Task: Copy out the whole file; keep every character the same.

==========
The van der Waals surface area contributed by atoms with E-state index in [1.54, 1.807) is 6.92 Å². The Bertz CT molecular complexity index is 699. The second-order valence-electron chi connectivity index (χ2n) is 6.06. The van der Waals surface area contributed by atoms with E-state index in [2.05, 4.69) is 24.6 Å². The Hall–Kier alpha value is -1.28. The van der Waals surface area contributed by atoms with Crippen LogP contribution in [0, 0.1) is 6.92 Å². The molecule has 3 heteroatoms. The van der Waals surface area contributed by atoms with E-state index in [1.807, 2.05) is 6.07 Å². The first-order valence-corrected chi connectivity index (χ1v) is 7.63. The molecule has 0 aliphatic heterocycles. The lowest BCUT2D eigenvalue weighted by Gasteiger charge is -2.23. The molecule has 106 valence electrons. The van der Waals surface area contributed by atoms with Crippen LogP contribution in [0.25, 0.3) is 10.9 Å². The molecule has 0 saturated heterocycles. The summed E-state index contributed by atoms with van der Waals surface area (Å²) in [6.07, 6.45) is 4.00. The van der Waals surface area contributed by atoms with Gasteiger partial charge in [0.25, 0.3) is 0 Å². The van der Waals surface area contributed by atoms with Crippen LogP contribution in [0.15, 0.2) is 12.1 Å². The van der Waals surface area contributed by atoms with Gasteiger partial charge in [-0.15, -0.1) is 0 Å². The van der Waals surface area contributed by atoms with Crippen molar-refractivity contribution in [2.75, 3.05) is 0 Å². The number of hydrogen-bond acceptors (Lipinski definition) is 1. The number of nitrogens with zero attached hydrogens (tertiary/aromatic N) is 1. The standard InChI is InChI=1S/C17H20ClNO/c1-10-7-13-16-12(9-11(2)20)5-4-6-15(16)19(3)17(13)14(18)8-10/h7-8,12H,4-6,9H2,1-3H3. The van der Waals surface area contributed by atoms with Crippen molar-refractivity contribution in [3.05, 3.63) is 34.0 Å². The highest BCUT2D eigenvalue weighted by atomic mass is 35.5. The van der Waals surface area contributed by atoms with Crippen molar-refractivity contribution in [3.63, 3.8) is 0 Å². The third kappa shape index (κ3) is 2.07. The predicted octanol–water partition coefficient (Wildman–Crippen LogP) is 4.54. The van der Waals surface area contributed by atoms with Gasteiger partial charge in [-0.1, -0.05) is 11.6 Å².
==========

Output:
The van der Waals surface area contributed by atoms with E-state index in [1.54, 1.807) is 6.92 Å². The Bertz CT molecular complexity index is 699. The second-order valence-electron chi connectivity index (χ2n) is 6.06. The van der Waals surface area contributed by atoms with E-state index in [2.05, 4.69) is 24.6 Å². The Hall–Kier alpha value is -1.28. The van der Waals surface area contributed by atoms with Crippen LogP contribution in [0, 0.1) is 6.92 Å². The molecule has 3 heteroatoms. The van der Waals surface area contributed by atoms with E-state index in [1.807, 2.05) is 6.07 Å². The first-order valence-corrected chi connectivity index (χ1v) is 7.63. The molecule has 0 aliphatic heterocycles. The lowest BCUT2D eigenvalue weighted by Gasteiger charge is -2.23. The molecule has 106 valence electrons. The van der Waals surface area contributed by atoms with Crippen LogP contribution in [0.25, 0.3) is 10.9 Å². The molecule has 0 saturated heterocycles. The summed E-state index contributed by atoms with van der Waals surface area (Å²) in [6.07, 6.45) is 4.00. The van der Waals surface area contributed by atoms with Gasteiger partial charge in [0.25, 0.3) is 0 Å². The van der Waals surface area contributed by atoms with Crippen LogP contribution in [0.15, 0.2) is 12.1 Å². The van der Waals surface area contributed by atoms with Gasteiger partial charge in [-0.15, -0.1) is 0 Å². The van der Waals surface area contributed by atoms with Crippen molar-refractivity contribution in [2.75, 3.05) is 0 Å². The number of hydrogen-bond acceptors (Lipinski definition) is 1. The number of nitrogens with zero attached hydrogens (tertiary/aromatic N) is 1. The standard InChI is InChI=1S/C17H20ClNO/c1-10-7-13-16-12(9-11(2)20)5-4-6-15(16)19(3)17(13)14(18)8-10/h7-8,12H,4-6,9H2,1-3H3. The van der Waals surface area contributed by atoms with Crippen molar-refractivity contribution in [3.05, 3.63) is 34.0 Å². The highest BCUT2D eigenvalue weighted by atomic mass is 35.5. The van der Waals surface area contributed by atoms with Crippen molar-refractivity contribution in [3.63, 3.8) is 0 Å². The third kappa shape index (κ3) is 2.07. The predicted octanol–water partition coefficient (Wildman–Crippen LogP) is 4.54. The van der Waals surface area contributed by atoms with Gasteiger partial charge in [-0.1, -0.05) is 11.6 Å².